Millions of students around the world could benefit if their educators adopted a more flexible and practical approach, say Swansea University experts.
After analysing the techniques currently being used in higher education, the researchers are calling for a pragmatic and evidence-based approach instead.
Professor Phil Newton, director of learning and teaching at of Swansea University Medical School, said: ‘Higher education is how we train those who carry out important professional roles in our society. There are now more than 200 million students in HE worldwide and this number is likely to double again over the next decade.
‘Given the size, impact, importance and cost of HE, it would be reasonable to assume that policies and practices employed are the best available, based upon rigorous evidence. However, this does not appear to be the case.’
In a new paper, Professor Newton, Dr Ana Da Silva, and Sam Berry argue that the findings of higher education research are not being used to develop and benefit educational practice.
They say belief in ineffective methods such as Learning Styles persist, teaching quality and teacher performance are measured using subjective and potentially biased feedback while university educators have limited access to professional development.
Instead, the academics are proposing a pragmatic model of evidence-based higher education which they say could deliver results that are more obviously useful, focusing on practical teaching skills.
Professor Newton added: ‘The model is intended for educators and policymakers, to help them make the best use of existing education research evidence when making contextual decisions about local practice.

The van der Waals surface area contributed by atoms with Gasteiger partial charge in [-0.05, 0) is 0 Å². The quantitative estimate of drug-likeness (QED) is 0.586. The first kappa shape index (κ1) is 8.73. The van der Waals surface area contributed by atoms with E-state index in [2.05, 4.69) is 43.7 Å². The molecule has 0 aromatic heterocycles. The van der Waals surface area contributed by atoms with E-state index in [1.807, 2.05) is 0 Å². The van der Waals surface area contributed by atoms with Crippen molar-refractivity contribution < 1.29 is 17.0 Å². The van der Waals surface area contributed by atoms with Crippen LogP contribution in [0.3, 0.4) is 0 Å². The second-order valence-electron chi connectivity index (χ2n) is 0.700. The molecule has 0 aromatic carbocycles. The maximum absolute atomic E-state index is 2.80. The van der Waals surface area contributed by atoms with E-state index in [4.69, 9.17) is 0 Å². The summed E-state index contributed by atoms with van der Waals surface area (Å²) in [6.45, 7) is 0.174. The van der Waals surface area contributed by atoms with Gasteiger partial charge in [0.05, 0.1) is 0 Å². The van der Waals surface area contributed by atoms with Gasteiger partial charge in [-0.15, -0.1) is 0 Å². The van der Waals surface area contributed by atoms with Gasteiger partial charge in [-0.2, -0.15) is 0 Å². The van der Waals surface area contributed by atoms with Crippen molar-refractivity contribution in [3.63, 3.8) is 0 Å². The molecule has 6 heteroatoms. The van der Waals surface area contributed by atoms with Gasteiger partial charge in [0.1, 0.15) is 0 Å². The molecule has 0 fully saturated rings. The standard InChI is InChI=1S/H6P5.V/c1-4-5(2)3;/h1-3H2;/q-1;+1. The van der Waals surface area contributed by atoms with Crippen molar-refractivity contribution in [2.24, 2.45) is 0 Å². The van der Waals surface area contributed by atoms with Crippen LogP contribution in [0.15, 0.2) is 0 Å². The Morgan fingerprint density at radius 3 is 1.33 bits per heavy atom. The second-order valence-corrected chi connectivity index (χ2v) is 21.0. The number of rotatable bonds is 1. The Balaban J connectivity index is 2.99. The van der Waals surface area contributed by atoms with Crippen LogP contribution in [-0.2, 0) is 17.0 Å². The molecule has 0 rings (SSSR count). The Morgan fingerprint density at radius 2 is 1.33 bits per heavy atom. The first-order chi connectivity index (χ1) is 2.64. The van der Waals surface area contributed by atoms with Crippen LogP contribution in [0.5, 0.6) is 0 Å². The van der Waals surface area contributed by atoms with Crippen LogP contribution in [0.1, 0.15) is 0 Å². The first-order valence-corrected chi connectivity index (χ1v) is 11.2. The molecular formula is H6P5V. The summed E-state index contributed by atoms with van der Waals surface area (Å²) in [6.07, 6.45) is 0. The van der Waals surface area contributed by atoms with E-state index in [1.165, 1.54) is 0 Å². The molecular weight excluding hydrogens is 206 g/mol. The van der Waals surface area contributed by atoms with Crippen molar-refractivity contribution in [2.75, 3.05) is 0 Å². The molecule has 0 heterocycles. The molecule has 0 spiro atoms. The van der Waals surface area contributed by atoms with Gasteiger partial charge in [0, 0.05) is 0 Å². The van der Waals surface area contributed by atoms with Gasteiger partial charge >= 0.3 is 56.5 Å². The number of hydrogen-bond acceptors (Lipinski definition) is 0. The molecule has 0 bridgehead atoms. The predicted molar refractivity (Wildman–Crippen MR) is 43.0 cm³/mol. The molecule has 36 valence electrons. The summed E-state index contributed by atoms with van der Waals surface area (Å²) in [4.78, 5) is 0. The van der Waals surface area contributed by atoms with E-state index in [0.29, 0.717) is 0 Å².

‘It can also be used by learners to make decisions about how, when, why and what to study, and for the teaching of study skills to learners.’
The model and how it can be applied in education settings is detailed in their research which has been published in the journal Frontiers in Education.
However, they say any decisions made using the model would need to be reviewed regularly, as the evidence base updates and the context shifts.
The need for this flexibility and the benefits of adopting a pragmatic approach have been highlighted by the pandemic which has led the global HE sectors to embrace online learning.
Professor Newton said: ‘There is an abundant evidence-base regarding learning online and at a distance, but much of this was developed to optimize learning under planned circumstances where students could choose to learn online, or in a structured blended way, very different to the situation we find ourselves in now.
‘A pragmatic application of the existing evidence to the new context can help us with this rapid change and help us plan for what might become a “new normal”.’
Among the paper’s recommendations, the researchers are calling for:
- Faculty development programmes and credentials for HE educators to be practical and skills-based
- Establishing pragmatic practical evidence summaries for use across international HE, allowing adjustment for context
- More syntheses of existing primary research that answer useful questions such as what works, for whom, in what circumstances, and why? How much does it cost, what is it compared to, how practical is it to implement?
- Increased funding for research into the effectiveness of learning and teaching approaches in HE
Professor Newton added: ‘There is an abundance of academic literature on higher education, stretching back decades. We owe it to all involved in education to ensure that this can best inform innovation and improvement, in a way that allows for professional judgement and a consideration of context. This could be achieved by adopting principles of pragmatic, evidence-based higher education.’
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